The “Hith” prefix in the General Instruction of the Roman Missal denotes a Hitpaal construction. In this construction, verbs are in the active voice, intransitive. Most have a reflexive sense and are reciprocal.

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Bride and Groom, Blood of Christ for the Bride of Christ

We can hopefully start to see how sanctification, being sanctified, in the Hebrew, “Hitthkaddish,” and adoration are very much alike. Sanctification is not religious mumbo-jumbo. It is not just an outward sign, the visible pointing to a fuzzy invisible. It is action moving to contemplation, from this present world to heaven, that city yet to come. It is not people, who may or may not be like us, learning to live together. It is people, who may or may not be like us, coming to love one another because they adore the one true father who is the father to us all.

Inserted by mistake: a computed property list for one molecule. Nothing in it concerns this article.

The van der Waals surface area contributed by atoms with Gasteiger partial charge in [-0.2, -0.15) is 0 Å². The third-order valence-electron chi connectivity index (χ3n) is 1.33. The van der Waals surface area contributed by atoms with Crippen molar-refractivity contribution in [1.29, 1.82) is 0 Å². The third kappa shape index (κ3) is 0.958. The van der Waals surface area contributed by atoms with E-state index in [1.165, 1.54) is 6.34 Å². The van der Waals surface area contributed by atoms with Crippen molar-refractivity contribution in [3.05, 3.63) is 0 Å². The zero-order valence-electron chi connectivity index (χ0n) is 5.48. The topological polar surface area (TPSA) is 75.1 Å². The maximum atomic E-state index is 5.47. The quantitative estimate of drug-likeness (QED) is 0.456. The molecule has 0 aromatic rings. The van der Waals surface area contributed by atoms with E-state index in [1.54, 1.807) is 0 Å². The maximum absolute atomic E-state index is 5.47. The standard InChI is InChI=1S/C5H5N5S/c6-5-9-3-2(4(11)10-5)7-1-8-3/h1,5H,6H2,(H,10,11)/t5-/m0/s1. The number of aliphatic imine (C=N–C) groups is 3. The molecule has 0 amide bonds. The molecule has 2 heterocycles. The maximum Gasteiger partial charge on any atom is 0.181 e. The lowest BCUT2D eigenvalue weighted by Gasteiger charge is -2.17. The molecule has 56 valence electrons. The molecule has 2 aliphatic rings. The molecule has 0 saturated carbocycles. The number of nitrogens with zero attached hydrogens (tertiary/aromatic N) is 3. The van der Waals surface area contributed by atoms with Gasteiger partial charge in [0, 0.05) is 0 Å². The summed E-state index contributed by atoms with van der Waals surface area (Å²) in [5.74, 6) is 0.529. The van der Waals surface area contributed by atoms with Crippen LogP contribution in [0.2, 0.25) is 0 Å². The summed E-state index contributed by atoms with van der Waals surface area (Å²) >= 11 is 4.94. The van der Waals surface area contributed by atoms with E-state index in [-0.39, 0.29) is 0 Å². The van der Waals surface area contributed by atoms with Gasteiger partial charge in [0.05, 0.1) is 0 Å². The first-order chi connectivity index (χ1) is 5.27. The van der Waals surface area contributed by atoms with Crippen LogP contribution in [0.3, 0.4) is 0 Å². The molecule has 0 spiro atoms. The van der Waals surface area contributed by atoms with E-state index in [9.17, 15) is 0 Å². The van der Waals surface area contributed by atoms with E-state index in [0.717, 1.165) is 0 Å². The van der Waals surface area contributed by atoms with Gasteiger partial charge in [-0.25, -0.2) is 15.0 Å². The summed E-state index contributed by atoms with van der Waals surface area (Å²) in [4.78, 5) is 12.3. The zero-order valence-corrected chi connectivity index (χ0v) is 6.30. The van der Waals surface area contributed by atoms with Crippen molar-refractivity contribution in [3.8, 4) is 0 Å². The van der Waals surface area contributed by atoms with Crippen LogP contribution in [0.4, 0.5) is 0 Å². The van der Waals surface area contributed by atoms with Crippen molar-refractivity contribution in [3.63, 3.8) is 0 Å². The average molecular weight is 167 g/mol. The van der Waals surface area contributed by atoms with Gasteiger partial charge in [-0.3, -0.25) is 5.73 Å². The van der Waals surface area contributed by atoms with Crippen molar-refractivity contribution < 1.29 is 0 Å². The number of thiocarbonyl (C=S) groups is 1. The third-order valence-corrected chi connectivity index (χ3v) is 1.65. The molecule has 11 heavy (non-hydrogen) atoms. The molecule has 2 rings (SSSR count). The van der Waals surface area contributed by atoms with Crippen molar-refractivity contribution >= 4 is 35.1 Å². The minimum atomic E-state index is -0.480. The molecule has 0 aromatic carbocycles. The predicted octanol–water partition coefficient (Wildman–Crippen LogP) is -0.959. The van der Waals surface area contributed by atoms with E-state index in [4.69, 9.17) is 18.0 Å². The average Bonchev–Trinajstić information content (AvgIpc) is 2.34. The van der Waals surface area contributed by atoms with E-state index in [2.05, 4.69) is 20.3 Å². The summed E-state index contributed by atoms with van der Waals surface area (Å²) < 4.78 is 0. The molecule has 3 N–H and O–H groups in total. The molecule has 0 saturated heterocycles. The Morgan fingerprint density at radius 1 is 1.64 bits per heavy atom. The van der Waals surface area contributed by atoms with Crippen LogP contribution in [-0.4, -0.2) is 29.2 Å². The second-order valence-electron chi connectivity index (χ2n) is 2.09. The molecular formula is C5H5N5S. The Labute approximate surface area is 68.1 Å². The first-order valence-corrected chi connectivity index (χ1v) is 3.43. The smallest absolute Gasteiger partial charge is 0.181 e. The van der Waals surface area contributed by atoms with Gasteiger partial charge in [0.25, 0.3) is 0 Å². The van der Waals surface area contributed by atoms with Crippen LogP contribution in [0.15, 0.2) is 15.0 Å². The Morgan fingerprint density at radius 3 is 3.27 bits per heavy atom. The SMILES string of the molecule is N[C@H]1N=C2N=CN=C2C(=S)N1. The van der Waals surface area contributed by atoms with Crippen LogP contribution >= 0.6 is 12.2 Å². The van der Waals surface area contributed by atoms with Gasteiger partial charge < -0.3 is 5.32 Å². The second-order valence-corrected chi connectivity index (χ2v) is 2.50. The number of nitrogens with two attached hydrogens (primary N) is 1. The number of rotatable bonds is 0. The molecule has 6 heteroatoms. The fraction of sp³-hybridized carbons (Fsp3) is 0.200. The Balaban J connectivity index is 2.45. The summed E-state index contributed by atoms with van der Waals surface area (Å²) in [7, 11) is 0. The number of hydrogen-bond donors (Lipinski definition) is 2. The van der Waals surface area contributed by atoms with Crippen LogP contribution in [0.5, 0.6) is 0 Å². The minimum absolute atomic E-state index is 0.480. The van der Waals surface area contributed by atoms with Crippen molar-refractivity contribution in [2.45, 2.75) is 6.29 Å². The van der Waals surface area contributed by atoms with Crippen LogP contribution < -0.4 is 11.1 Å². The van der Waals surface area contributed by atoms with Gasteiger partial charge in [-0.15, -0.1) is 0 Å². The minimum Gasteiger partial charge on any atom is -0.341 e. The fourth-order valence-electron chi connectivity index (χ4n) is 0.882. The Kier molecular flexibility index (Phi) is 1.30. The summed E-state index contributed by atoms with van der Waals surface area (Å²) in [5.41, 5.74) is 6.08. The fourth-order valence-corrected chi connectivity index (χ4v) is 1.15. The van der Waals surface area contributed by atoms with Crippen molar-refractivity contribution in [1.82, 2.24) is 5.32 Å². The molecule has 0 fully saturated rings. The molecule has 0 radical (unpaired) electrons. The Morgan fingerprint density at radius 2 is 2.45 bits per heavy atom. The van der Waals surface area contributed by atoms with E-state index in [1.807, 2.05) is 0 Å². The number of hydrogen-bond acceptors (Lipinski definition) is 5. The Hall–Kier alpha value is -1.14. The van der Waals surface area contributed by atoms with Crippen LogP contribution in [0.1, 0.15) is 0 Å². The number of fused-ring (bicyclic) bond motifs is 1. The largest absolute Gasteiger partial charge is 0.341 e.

If this is a marriage, who is the mother. More importantly, who are the children? In our Catholic tradition, our mother is the Blessed Virgin. We learn from Revelation 12 who the children are.

The Sea Serpent became angry with the woman and went off to wage war against the rest of her offspring, those who keep God’s Mitzvah and bear witness to Jesus. Revelation 12:17

The woman is the Blessed Virgin. That is why Revelation 12:5 says, “She gave birth to a son, a male child, destined to rule all the nations with an iron rod.Her child was caught up to God and his throne.”  That is why Revelation 12:13 tells us, “When the dragon saw that it had been thrown down to the earth, it pursued the woman who had given birth to the male child.”

Dragon is Greek for a water serpent. Rome was considered to be a sea power in the first century. Mary was the person who gave birth to the male child, Jesus. Getting caught up to heaven refers to Jesus’ Passion and Ressurection.